Sorry for the sensationalist headline. Of course, the Ohr Hachaim (hakodosh!) doesn't really deny divine providence. Just he has an understanding of it that doesn't coincide with the official position we all were taught in Yeshiva. Here are the differences:
Official Position: EVERYTHING THAT HAPPENS TO YOU IS MINUTELY AND DIRECTLY CONTROLLED BY GOD. Not even a leaf can fall without God's express permission. If something terrible befalls you, its because God wanted it that way.
Ohr Hachaim: People have free will, and someone can exercise his (or her!) free will in a way that undermines God's plan
The Ohr Hachaim sees evidence he is right in the behavior of the Jacob's 12 sons over the last two parshas.
In Vayeshev, Reuven acts to save Yosef from the wrath after his brother's say, "Then we'll see what happens to his dreams.” According to the Ohr Hachaim, Ruven offers the following argument: "If you want to see if his dreams are true, you can't kill him, because no matter what God intends for Joseph, we can over-ride that divinely-intended destiny by exercising our own free will. Instead, let's throw him in the pit. Its full of animals, and animals have no free will. If the animals eat him, we'll know his dreams were nonsense, but if he survives we'll know God has something great in mind for him."
In Miketz, the brothers are imprisoned by Joseph for three days; afterwards, they are released and Joseph offers them a deal. Leave Shimon here as a my hostage, and the rest of you can go home. At that point, the brothers investigate their deeds and conclude that they are being punished for how they treated Joseph. Asks the Ohr Hachim, why are they performing this self-investigation now? Shouldn't they have looked into their deeds during the three days of imprisonment, when it was far from clear that they would ever be released? Why wait until now, when Joseph is delivering what appears to be good news and the ordeal, largely, appears to be over, to start searching for the cause of their misfortune?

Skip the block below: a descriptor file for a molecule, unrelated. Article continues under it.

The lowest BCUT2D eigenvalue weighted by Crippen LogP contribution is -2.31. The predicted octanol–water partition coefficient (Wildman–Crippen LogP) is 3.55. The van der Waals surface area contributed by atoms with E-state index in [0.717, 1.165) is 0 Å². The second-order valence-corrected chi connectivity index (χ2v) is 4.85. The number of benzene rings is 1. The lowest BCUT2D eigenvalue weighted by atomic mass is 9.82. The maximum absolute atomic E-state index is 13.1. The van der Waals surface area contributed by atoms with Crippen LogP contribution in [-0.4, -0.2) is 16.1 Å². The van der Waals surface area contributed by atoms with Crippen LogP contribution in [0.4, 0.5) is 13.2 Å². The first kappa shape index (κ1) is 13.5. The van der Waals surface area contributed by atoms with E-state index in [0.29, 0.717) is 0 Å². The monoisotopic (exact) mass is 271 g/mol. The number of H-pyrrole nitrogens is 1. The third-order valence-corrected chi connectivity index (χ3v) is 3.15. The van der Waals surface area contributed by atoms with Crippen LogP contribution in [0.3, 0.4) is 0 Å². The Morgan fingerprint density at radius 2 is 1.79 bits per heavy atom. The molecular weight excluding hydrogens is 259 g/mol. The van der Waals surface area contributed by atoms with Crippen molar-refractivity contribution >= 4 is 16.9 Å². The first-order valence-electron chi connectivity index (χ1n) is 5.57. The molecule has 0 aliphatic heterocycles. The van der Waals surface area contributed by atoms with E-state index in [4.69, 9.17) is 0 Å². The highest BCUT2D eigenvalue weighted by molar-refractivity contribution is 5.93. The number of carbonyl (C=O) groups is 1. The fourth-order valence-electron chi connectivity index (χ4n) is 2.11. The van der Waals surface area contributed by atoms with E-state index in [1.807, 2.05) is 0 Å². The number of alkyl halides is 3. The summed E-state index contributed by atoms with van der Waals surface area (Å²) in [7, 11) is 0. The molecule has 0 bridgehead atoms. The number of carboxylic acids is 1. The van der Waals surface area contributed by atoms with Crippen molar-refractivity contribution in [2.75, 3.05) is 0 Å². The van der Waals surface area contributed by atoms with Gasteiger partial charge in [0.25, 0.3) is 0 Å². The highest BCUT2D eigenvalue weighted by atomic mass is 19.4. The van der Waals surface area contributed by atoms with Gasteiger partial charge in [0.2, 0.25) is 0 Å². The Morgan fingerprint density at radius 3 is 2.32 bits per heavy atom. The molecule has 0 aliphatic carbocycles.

The answer: The brothers didn't think their imprisonment was a function of God's will. They thought they were the victim of a free agent acting through his own free will. Only when they were released, and Shimon was separated from them did they start to notice parallels between their current situation, and the way the treated Yosef. Once again, a brother was being taken away, and that brother was the very one who had initiated the plot against Josef. The review of their deeds wasn't prompted by misfortune, but by the eerie parallels.